In light of the court’s decision, and the points presented by both Apple and Samsung, what clearly comes to light is the role of patents in innovation, and the extent to which businesses can take liberties at existing intellectual property and work these to their own goals. We weigh in with our thoughts, with the focus of whether the verdict can result in better innovation for Android and the smartphone industry in the long run.
In case you’re curious about how the Galaxy S3 was designed – and we all remember that certain design features of the phone were highly critiqued at the time the handset was launched by both tech media and potential users – then Samsung now has a 5-minute video on YouTube to explain the “designed-for-humans” decisions behind the creation of the Galaxy S3. This launch of said video is awfully peculiar, and we can’t but wonder if it has anything to do with the U.S. Apple vs Samsung war, the most heated confrontation between the two giants in a legal conflict…
Do people care that they have a new follower? Do they need an alert every time someone responds to something they posted? Do they care that there’s new content available? Do they want to know about free trials? Do they want to be pestered for reviews? Are push notifications getting out of hand? How many of the notifications that app developers set up do you really want to receive?
“Patent wars are not helpful to consumers,” says Pablo Chavez, director of Public Policy at Google, at a recently-held Technology Policy Institute conference. But given the timing of the recent Motorola Mobility offensive against Apple at the ITC, is Google sending the right signals?
While it may look like Samsung has more ways of overcoming any possible divorce issue, I’m willing to bet that neither Apple or Samsung will stop playing nice outside the courtroom for at least another year or so.
Restaurateurs have been trying to discourage the use of mobile phones during meals. Someone at the other table might consider it rude to answer a phone and indiscreetly talk while others are enjoying meals and conversations. Worse, that someone might be your date! A restaurant in LA has thought of giving discounts to customers who leave their phones at the door, ensuring a more intimate dining experience.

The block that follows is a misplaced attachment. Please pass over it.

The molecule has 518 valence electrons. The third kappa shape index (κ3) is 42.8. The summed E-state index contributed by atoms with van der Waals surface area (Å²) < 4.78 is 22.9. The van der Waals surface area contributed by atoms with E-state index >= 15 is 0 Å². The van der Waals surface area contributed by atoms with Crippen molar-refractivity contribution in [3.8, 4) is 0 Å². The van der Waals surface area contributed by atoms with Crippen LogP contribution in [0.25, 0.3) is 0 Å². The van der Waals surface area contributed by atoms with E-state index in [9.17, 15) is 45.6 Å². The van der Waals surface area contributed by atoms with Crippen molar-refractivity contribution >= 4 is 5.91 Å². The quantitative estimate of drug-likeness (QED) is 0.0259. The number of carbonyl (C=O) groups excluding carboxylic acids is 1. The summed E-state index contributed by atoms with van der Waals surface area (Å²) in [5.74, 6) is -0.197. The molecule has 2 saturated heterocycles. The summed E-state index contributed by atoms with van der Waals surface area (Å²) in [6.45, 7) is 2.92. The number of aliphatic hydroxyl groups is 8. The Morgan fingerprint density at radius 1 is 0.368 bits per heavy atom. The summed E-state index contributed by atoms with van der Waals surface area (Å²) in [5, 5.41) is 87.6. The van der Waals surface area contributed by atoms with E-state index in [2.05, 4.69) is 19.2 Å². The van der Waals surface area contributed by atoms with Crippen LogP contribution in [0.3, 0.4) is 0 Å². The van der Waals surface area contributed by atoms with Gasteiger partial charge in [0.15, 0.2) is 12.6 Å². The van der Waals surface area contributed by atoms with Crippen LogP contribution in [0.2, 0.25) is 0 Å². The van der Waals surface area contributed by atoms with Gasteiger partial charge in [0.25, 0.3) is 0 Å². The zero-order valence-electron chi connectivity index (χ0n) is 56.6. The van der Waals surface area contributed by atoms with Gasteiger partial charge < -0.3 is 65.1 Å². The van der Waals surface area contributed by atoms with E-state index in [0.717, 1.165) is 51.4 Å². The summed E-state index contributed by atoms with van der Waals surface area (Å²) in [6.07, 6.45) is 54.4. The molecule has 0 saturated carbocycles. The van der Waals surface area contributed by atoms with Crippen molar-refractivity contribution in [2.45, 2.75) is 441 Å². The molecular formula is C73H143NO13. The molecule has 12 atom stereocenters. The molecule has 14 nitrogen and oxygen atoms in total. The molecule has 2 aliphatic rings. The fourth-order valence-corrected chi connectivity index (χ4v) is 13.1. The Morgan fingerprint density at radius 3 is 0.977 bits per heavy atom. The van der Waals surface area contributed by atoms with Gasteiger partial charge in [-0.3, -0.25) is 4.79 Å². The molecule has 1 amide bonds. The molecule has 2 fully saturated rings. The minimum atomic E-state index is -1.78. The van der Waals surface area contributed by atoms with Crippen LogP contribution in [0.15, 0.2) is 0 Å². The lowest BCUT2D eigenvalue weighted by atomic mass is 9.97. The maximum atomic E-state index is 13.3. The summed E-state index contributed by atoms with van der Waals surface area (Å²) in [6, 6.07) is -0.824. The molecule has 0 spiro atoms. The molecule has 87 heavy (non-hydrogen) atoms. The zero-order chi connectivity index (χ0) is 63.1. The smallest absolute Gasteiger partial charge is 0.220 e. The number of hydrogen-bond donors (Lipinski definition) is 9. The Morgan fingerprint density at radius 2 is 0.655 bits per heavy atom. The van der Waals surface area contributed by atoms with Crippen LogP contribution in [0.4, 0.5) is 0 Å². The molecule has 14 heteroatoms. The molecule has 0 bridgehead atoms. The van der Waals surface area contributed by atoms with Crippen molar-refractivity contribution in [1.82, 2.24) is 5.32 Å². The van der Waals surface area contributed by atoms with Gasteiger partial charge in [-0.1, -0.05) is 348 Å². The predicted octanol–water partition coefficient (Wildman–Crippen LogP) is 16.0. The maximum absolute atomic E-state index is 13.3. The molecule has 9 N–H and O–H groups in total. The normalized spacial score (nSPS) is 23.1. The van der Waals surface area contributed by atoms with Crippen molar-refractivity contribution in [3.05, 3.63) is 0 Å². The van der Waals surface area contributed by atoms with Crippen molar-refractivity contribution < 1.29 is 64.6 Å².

Fortunately for those of us that are more interested in anticipating the final decision, yesterday marked a turning point in Apple vs Samsung patent litigation. In short, Samsung basically tore apart Apple’s ’381 patent, one oftenly referred to as the “bounce back patent”.
We chart the dramatic fall from grace for RIM and Nokia and ask if it’s too late for Android adoption to save them. Would Android have made more sense than Windows Phone and BB10? Is it too late to switch to Android now?
Now that Apple has rested its case, Samsung is on the offensive to try to demonstrate to the jury that it didn’t copy the iPhone and iPad when it comes to certain design elements and that it didn’t infringe various Apple patents that cover certain functions also available on some of Samsung’s Android smartphones and tablets. The task at hand is rather difficult for Samsung especially considering the kind of internal Samsung documents that Apple brought before the jury, including a memo and a very detailed comparison between the iPhone 3GS and the first Galaxy S prototypes. Both items revealed…
Mat Honan learned the hard way. He was hacked, in stellar fashion, by some social engineering techniques Kevin Mitnick would probably be proud of. He, like so many other victims of identity theft, had his bubble of information access popped and his life erased. He also states several times in his story, that “daisychaining accounts” was at the core of his undoing. Connectivity, it seems, has a price.